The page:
After a tragic and fatal shooting during which an 18-year-old gunman walked into an elementary school in Uvalde, Texas, and opened fire, murdering 19 children and two teachers, several attempted copycat incidents of other potential school shootings have been reported. Most recently an 18-year-old Florida man was charged on May 29 with threatening to “conduct a mass shooting or act of terrorism” after allegedly making an online threat suggesting he was armed and headed to “the nearest school.”
The suspect posted images of himself with what appeared to be a handgun, a rifle, and a tactical-style vest, according to the Hillsborough County Sheriff’s Office. The photo caption read, “Hey Siri, directions to the nearest school.”
According to NBC News, detectives received a tip that prompted an investigation and resulted in the arrest of the suspect, identified as Corey Anderson. Their investigation also determined the handgun and rifle depicted were “airsoft guns,” which shoot a type of nonmetallic BB.
“This type of threat is unacceptable. This man intentionally instilled fear into our community as a sick joke, but be warned, this is no laughing matter,” Sheriff Chad Chronister said in a press release. “Protecting students is our greatest priority. We take school threats very seriously, if you see something suspicious, please contact us immediately.”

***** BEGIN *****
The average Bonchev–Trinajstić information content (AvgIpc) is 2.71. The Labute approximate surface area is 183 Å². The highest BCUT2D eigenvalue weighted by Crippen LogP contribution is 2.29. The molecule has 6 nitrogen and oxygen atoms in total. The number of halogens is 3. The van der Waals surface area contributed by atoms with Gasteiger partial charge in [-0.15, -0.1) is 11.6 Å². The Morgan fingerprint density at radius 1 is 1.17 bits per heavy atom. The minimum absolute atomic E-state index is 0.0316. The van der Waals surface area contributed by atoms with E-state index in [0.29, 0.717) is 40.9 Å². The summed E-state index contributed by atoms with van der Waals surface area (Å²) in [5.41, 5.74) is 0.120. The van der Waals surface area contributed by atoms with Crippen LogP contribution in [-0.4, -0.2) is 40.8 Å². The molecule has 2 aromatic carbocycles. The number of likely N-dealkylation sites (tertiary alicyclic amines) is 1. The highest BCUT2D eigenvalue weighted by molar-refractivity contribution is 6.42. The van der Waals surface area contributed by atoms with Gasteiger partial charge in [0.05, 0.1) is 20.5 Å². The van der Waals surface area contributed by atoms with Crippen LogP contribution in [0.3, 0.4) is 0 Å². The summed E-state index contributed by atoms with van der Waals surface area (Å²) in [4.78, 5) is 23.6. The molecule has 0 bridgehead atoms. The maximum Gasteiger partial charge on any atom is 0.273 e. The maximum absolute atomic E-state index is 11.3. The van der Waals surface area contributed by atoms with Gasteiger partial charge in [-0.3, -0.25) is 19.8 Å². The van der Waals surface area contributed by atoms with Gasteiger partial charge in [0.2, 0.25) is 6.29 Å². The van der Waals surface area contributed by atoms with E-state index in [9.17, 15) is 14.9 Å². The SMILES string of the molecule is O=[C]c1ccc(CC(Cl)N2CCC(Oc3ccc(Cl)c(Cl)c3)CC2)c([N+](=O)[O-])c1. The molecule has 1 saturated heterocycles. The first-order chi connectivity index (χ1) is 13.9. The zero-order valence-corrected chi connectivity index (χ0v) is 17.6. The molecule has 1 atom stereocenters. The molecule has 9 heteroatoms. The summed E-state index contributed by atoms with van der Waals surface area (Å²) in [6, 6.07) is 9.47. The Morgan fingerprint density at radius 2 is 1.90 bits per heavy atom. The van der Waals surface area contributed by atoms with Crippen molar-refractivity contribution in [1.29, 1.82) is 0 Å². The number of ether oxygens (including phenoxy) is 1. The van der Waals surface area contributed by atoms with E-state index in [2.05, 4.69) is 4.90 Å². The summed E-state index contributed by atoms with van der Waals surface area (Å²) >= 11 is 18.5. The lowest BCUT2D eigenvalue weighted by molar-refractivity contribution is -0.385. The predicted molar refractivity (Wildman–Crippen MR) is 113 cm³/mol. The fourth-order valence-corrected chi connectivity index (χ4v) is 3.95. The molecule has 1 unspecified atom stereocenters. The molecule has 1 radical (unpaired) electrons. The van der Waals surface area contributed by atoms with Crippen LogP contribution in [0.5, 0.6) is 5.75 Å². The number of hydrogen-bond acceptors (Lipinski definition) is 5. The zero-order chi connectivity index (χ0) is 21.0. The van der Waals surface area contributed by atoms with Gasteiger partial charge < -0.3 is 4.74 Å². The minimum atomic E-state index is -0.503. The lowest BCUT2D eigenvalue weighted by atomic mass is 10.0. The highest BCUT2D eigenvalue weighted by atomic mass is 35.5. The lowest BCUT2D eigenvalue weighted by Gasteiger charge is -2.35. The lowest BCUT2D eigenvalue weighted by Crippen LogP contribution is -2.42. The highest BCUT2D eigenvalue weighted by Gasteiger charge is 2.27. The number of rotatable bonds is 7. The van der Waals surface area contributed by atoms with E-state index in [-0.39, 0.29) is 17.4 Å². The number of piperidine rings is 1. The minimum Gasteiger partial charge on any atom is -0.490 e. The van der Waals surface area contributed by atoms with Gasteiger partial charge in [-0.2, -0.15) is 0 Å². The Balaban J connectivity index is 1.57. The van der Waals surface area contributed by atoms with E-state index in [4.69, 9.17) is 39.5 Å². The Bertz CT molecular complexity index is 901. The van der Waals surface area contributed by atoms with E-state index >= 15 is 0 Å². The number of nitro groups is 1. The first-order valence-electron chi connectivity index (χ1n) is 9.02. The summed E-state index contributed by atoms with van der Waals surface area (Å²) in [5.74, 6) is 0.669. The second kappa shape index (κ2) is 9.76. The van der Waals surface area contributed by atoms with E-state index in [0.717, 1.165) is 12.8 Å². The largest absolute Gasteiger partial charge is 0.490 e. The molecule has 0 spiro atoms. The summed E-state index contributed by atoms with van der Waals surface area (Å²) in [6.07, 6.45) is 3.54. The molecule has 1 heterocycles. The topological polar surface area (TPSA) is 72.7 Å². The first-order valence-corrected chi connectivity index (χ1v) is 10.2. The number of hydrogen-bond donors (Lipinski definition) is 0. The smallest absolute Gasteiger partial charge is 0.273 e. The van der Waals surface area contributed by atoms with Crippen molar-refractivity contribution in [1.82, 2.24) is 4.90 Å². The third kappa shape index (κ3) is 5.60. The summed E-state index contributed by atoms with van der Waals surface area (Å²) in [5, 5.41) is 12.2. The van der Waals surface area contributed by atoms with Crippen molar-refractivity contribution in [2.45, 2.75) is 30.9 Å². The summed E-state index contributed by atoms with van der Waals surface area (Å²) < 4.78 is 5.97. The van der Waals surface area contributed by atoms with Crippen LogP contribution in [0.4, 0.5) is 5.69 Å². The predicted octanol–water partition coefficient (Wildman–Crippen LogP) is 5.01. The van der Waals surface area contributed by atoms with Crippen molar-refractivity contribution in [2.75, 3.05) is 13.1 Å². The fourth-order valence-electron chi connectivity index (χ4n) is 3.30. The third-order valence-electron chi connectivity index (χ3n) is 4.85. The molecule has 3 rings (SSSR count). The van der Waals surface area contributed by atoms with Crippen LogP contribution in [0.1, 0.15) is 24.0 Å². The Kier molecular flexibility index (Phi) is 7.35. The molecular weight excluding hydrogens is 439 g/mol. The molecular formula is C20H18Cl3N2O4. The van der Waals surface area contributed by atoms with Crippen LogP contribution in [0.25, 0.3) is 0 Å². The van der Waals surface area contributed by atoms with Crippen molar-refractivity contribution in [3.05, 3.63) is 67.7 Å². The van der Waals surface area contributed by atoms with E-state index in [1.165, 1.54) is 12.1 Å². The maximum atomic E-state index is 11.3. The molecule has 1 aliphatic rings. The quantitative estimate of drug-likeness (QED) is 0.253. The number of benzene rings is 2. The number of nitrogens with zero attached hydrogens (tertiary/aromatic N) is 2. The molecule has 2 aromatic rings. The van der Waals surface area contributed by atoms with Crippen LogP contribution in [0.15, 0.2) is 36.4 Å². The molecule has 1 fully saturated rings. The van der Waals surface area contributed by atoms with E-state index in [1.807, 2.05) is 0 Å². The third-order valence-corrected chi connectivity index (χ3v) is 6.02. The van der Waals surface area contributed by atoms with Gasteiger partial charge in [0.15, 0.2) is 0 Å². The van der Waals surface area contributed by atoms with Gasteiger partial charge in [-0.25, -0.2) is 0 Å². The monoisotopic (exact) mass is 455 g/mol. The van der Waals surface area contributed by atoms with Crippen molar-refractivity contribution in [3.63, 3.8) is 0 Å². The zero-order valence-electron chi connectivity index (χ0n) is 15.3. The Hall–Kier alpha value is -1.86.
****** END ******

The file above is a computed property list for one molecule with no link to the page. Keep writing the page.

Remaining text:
Anderson’s arrest comes a day after another Floridian made a written threat to shoot up a school. NBC News reported that a 10-year-old fifth-grader in Lee County, Florida, was arrested on a charge of making a written threat to conduct a mass shooting on Saturday. In that situation, the threat was made via text message.
But students from Florida are not the only ones making threats following the deadly Texas school shooting.
Last week a police department in Texas announced that they were investigating another incident in which a student appeared to be holding a rifle walking around Berkner High School in Richardson County. The suspect was detained and charged with unlawfully carrying weapons in a weapon-free school zone, officials said. No further information was released due to the student’s age.
The weapon they were carrying was described as an AK-47-style pistol and a replica AR-15-style Orbeez rifle.
Across the country, people mourn those who passed during the shooting in Uvalde. Activists and others are calling for policy change to increase gun control.
As unfortunate as it is, mass shootings are common. The U.S. continues to see a significant number of mass shootings, even after Tuesday’s tragic incident. According to The Washington Post, at least 15 mass shootings have taken place across the United States since Tuesday, from California to Arizona to Tennessee.
This year alone, there have been 27 school shootings, Education Week reported. Until more is done to regulate the use of guns, these incidents of violence will continue.
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